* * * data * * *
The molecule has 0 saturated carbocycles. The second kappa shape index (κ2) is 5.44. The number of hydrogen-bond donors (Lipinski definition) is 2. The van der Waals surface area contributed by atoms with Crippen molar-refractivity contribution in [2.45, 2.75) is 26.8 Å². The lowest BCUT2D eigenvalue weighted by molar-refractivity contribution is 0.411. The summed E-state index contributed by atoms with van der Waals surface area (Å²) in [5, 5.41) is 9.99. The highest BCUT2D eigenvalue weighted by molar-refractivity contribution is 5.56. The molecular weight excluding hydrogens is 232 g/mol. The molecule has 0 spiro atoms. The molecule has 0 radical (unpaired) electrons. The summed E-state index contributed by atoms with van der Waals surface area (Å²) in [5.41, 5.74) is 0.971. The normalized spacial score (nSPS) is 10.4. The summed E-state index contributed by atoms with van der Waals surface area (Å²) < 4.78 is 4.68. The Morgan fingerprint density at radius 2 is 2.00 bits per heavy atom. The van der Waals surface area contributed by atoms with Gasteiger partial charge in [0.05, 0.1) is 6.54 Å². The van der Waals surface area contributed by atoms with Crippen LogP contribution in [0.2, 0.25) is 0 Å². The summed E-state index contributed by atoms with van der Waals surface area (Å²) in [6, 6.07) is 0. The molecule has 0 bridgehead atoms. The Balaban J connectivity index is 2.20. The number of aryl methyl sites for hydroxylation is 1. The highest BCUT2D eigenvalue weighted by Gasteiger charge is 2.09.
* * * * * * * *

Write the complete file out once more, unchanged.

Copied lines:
The molecule has 0 saturated carbocycles. The second kappa shape index (κ2) is 5.44. The number of hydrogen-bond donors (Lipinski definition) is 2. The van der Waals surface area contributed by atoms with Crippen molar-refractivity contribution in [2.45, 2.75) is 26.8 Å². The lowest BCUT2D eigenvalue weighted by molar-refractivity contribution is 0.411. The summed E-state index contributed by atoms with van der Waals surface area (Å²) in [5, 5.41) is 9.99. The highest BCUT2D eigenvalue weighted by molar-refractivity contribution is 5.56. The molecular weight excluding hydrogens is 232 g/mol. The molecule has 0 spiro atoms. The molecule has 0 radical (unpaired) electrons. The summed E-state index contributed by atoms with van der Waals surface area (Å²) in [5.41, 5.74) is 0.971. The normalized spacial score (nSPS) is 10.4. The summed E-state index contributed by atoms with van der Waals surface area (Å²) < 4.78 is 4.68. The Morgan fingerprint density at radius 2 is 2.00 bits per heavy atom. The van der Waals surface area contributed by atoms with Gasteiger partial charge in [0.05, 0.1) is 6.54 Å². The van der Waals surface area contributed by atoms with Crippen LogP contribution in [0.2, 0.25) is 0 Å². The summed E-state index contributed by atoms with van der Waals surface area (Å²) in [6, 6.07) is 0. The molecule has 0 bridgehead atoms. The Balaban J connectivity index is 2.20. The number of aryl methyl sites for hydroxylation is 1. The highest BCUT2D eigenvalue weighted by Gasteiger charge is 2.09.